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SA hopes to draw film studios with $40 million incentives

July 01, 2004

Colin Farrell
JOHANNESBURG — South Africa will offer about US$40 million in tax incentives to local and foreign film companies over the next three years to promote the country as a prime filming location, the trade minister said Wednesday.

"This will secure South Africa's place as a major place of investment, like Spain, New Zealand, Canada, the U.K. and India," Trade and Industry Minister Mandisi Mpahlwa told a news conference.

Film production costs in South Africa are up to 40 percent lower than the United States and 20 percent lower than in Australia, the minister said.

Major films produced in South Africa include The Gods Must be Crazy, Cry, the Beloved Country, The Piano Player and Sarafina.

Salma Hayek and Colin Farrell are currently in the country filming Ask the Dust.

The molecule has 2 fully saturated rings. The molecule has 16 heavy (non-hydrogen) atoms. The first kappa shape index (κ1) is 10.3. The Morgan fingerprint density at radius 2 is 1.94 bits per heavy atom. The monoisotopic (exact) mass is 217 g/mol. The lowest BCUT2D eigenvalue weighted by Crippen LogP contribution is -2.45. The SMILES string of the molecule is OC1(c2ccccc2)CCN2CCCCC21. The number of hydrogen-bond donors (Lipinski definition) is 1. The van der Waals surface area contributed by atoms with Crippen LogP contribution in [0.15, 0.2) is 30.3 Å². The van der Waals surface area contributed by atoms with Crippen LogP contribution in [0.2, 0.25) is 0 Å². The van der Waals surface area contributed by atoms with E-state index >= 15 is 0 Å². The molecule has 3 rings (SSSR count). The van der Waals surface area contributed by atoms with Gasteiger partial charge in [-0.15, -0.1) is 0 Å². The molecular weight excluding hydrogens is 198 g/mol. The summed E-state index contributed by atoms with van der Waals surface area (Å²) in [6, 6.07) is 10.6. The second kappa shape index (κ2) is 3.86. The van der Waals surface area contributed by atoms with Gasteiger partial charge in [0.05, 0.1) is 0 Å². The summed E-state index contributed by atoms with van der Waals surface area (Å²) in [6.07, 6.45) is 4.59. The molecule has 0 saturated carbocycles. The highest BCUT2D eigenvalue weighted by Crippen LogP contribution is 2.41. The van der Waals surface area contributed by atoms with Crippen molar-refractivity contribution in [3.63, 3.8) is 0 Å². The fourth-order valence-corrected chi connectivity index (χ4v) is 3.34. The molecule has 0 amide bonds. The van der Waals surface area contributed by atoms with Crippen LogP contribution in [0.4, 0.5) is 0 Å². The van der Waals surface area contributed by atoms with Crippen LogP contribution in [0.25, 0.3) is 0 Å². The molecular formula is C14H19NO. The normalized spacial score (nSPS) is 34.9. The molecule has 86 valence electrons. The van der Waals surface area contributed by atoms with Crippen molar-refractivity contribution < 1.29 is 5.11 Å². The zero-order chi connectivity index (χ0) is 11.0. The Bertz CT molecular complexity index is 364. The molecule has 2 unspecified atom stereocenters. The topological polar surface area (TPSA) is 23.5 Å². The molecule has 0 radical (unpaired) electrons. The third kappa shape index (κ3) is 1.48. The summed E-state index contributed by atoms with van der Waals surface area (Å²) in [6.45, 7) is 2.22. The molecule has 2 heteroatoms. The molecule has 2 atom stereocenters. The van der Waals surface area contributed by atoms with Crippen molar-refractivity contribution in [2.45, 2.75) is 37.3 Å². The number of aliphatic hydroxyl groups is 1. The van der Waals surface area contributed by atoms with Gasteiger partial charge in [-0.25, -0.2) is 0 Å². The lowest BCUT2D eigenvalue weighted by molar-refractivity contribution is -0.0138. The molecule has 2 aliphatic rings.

"The film industry is one of the most powerful vehicles we have to bridge the gap, to build stronger ties," said Jeannette Ndhlovu, South African newly appointed consul-general to Los Angeles.

The worldwide entertainment and media industry is expected to grow from US$1.1 to US$1.4 trillion by 2006 from trillion in 2001, according to Mxolisi Matshamba, the acting CEO of Trade and Investment South Africa. South Africa's entertainment industry is currently valued at US$1.2 billion.

Productions with budgets exceeding 25 million rand (US$4 million) will qualify for tax rebates under the incentive program.

Feature films, documentaries, television movies and drama series will be eligible for tax rebates – reality series and pornography will not, Matshamba said.

A panel comprising officials from the Finance Ministry and the government's National Film and Video Foundation will decide who receives the tax breaks.

"We have talent and opportunities waiting to be tapped," Mpahlwa said. "And we are blessed with breathtaking landscapes and a myriad of talent."

The minister said South Africa had many unique stories to tell.

"They may arise from an unfortunate history, but they are interesting stories found in the most remote corners of the country." – Sapa-AP

Related links stories
Out In Africa Film Festival - Proteus




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